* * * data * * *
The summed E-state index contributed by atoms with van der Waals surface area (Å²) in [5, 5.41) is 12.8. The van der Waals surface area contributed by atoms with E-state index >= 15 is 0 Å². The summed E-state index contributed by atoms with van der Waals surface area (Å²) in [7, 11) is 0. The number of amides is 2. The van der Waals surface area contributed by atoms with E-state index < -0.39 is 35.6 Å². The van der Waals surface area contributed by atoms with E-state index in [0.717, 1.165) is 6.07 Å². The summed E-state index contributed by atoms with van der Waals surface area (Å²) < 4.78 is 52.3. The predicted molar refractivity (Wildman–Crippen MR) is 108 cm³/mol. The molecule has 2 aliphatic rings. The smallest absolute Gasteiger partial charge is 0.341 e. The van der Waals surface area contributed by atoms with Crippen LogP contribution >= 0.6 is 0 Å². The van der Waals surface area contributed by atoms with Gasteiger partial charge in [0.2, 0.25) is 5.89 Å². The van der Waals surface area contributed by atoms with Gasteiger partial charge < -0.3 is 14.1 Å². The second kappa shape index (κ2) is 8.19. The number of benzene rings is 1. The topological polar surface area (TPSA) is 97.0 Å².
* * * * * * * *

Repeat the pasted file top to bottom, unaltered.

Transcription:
The summed E-state index contributed by atoms with van der Waals surface area (Å²) in [5, 5.41) is 12.8. The van der Waals surface area contributed by atoms with E-state index >= 15 is 0 Å². The summed E-state index contributed by atoms with van der Waals surface area (Å²) in [7, 11) is 0. The number of amides is 2. The van der Waals surface area contributed by atoms with E-state index < -0.39 is 35.6 Å². The van der Waals surface area contributed by atoms with E-state index in [0.717, 1.165) is 6.07 Å². The summed E-state index contributed by atoms with van der Waals surface area (Å²) < 4.78 is 52.3. The predicted molar refractivity (Wildman–Crippen MR) is 108 cm³/mol. The molecule has 2 aliphatic rings. The smallest absolute Gasteiger partial charge is 0.341 e. The van der Waals surface area contributed by atoms with Crippen LogP contribution >= 0.6 is 0 Å². The van der Waals surface area contributed by atoms with Gasteiger partial charge in [0.2, 0.25) is 5.89 Å². The van der Waals surface area contributed by atoms with Gasteiger partial charge < -0.3 is 14.1 Å². The second kappa shape index (κ2) is 8.19. The number of benzene rings is 1. The topological polar surface area (TPSA) is 97.0 Å².